Essentials of
Small Business Management

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Important Structures of  Successful Meetings

Successful meetings use structure. Procedures and structure help groups perform significantly better in meetings. Meeting structures are the solid foundation upon which effective meetings are built. Below is a list of some of the important structures that make a successful meeting.

  • A regular time for the meeting is established, or meetings are scheduled for a period of time. For example, meetings for a given month, quarter, or year are scheduled at one time.
  • The meeting leader is prepared.
  • Desired outcomes are written.
  • Important inputs to the meeting are prepared and brought to the meeting.
  • Meeting recorder(s) is selected.
  • The meeting format is developed.
  • The meeting agenda is prepared and available ahead of time, and is reviewed and modified as needed before the meeting begins.
  • Planned participation is used within the first 15 minutes.
  • Meeting minutes are recorded.
  • The meeting is critiqued for continuous improvement.

Meeting format elements. successful meetings have a format. Knowing what will be happening in the meeting creates a sense of comfort. A format that is the same for every meeting allows the group to quickly take care of critical, mundane business, leaving the majority of the time to work on important agenda items.

    Part 1: Meeting Start-up

    • Be sure meeting inputs are prepared and at the meeting
    • Introduce any guests or new members to the group
    • Verify that a quorum exists
    • Review the group's goals and progress on the goals
    • Agree on the meeting's desired outcomes
    • Finalize the meeting agenda, including asking for any new agenda items
    • Prioritize the agenda items with items requiring the most participation coming first; estimate times for each agenda item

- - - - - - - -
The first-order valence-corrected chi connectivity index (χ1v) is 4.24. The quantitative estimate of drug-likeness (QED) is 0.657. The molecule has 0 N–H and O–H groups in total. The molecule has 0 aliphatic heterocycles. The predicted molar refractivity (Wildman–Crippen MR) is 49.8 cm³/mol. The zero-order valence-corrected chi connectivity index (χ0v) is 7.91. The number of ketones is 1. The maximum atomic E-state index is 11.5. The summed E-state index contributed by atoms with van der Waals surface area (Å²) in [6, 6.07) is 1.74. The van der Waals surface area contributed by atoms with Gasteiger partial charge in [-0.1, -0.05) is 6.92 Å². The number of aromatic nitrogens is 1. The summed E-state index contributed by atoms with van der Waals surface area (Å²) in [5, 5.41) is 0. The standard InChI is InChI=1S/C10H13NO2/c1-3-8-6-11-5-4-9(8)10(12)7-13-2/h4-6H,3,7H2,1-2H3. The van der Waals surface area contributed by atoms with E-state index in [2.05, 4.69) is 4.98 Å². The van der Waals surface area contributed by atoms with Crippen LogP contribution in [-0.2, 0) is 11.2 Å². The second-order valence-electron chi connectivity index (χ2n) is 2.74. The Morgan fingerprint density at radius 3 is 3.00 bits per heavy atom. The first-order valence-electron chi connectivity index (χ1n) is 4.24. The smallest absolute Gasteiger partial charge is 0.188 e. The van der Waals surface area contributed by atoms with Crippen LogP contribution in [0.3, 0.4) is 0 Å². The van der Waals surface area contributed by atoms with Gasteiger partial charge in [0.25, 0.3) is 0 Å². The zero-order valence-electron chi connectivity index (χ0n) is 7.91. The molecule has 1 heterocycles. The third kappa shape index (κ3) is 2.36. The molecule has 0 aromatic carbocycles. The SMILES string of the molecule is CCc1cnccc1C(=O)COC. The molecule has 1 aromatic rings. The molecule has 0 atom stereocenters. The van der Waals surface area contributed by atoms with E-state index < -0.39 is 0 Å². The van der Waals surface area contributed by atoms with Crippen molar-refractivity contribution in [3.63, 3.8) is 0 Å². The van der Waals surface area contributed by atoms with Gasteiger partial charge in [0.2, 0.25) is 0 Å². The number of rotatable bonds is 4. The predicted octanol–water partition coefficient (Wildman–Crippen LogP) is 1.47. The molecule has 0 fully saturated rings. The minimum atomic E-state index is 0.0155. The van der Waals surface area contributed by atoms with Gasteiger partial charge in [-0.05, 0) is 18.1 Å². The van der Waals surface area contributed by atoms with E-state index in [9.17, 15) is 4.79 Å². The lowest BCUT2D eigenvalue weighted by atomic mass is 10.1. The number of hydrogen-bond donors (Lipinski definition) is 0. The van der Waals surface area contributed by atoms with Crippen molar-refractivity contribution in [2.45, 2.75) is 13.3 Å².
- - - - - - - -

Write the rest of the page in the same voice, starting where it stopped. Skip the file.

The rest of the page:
Part 2: Meeting Body

    • Proceed through the prioritized list of agenda items
    • Summarize agreed upon action items and decisions as they are made
    • Reports
    • Announcements

    Part 3: Meeting Wrap-up

    • Summarize all action items and decisions
    • Plan next meeting; desired outcomes, agenda items, and any meeting inputs
    • Identify roles and responsibilities for next meeting; meeting leader, recorder, etc.
    • Critique the meeting and overall teamwork

    Part 4: Follow-up and Preparation for Next Meeting

    • Prepare and distribute minutes of the meeting


Sample Meeting Plan. The following information is a complete example of a meeting plan that incorporates the points discussed above:

1. Determine Roles and Goals for the meeting

    Roles:
    Leader: Jane
    Recorder: Lisa
    Timekeeper: John

    Desired Outcomes:
    problem statement
    Information that is needed for the meeting: a brief summary
    Who needs to come/How they will help reach goals: list of attendees

2. Create Meeting Outline and Assign Allotted Times

A. Verify a quorum exists 1 minute
B. Introduce guests 1 minute
C. Review minutes and follow-up items from last      meeting 4 minutes
D. Address the problem statement 25 minutes
E. Reports 2 minutes
F. Draft next meetings agenda 5 minutes
G. Summarize decisions and assignments 1 minute
H. Critique the meeting 4 minutes

3. Prepare a Preliminary Agenda

    Date of Meeting: Monday, February 3, 1997
    Start Time: 10:30 am
    Place of Meeting: Room 22
    End Time: 11:15
    Total Time: 43
    Actual Time:

(Center for Women's Business Enterprise, Austin, TX)

 

David L. Heiserman, Editor

Copyright   SweetHaven Publishing Services
All Rights Reserved

Revised: June 06, 2015